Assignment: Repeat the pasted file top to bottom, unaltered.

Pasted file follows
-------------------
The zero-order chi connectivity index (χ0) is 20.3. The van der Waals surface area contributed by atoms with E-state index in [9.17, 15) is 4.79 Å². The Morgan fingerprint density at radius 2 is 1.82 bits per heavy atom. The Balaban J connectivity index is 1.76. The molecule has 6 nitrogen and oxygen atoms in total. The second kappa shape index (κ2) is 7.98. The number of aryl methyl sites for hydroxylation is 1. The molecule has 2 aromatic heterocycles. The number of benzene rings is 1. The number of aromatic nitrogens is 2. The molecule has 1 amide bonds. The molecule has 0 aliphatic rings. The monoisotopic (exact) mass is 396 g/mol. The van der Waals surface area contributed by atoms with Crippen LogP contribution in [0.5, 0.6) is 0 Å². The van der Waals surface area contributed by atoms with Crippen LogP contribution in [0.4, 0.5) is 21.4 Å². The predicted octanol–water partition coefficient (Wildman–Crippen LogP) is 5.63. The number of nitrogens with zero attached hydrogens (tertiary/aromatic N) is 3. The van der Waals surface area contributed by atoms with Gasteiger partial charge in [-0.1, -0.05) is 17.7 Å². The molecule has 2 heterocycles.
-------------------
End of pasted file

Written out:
The zero-order chi connectivity index (χ0) is 20.3. The van der Waals surface area contributed by atoms with E-state index in [9.17, 15) is 4.79 Å². The Morgan fingerprint density at radius 2 is 1.82 bits per heavy atom. The Balaban J connectivity index is 1.76. The molecule has 6 nitrogen and oxygen atoms in total. The second kappa shape index (κ2) is 7.98. The number of aryl methyl sites for hydroxylation is 1. The molecule has 2 aromatic heterocycles. The number of benzene rings is 1. The number of aromatic nitrogens is 2. The molecule has 1 amide bonds. The molecule has 0 aliphatic rings. The monoisotopic (exact) mass is 396 g/mol. The van der Waals surface area contributed by atoms with Crippen LogP contribution in [0.5, 0.6) is 0 Å². The van der Waals surface area contributed by atoms with Crippen LogP contribution in [0.4, 0.5) is 21.4 Å². The predicted octanol–water partition coefficient (Wildman–Crippen LogP) is 5.63. The number of nitrogens with zero attached hydrogens (tertiary/aromatic N) is 3. The van der Waals surface area contributed by atoms with Gasteiger partial charge in [-0.1, -0.05) is 17.7 Å². The molecule has 2 heterocycles.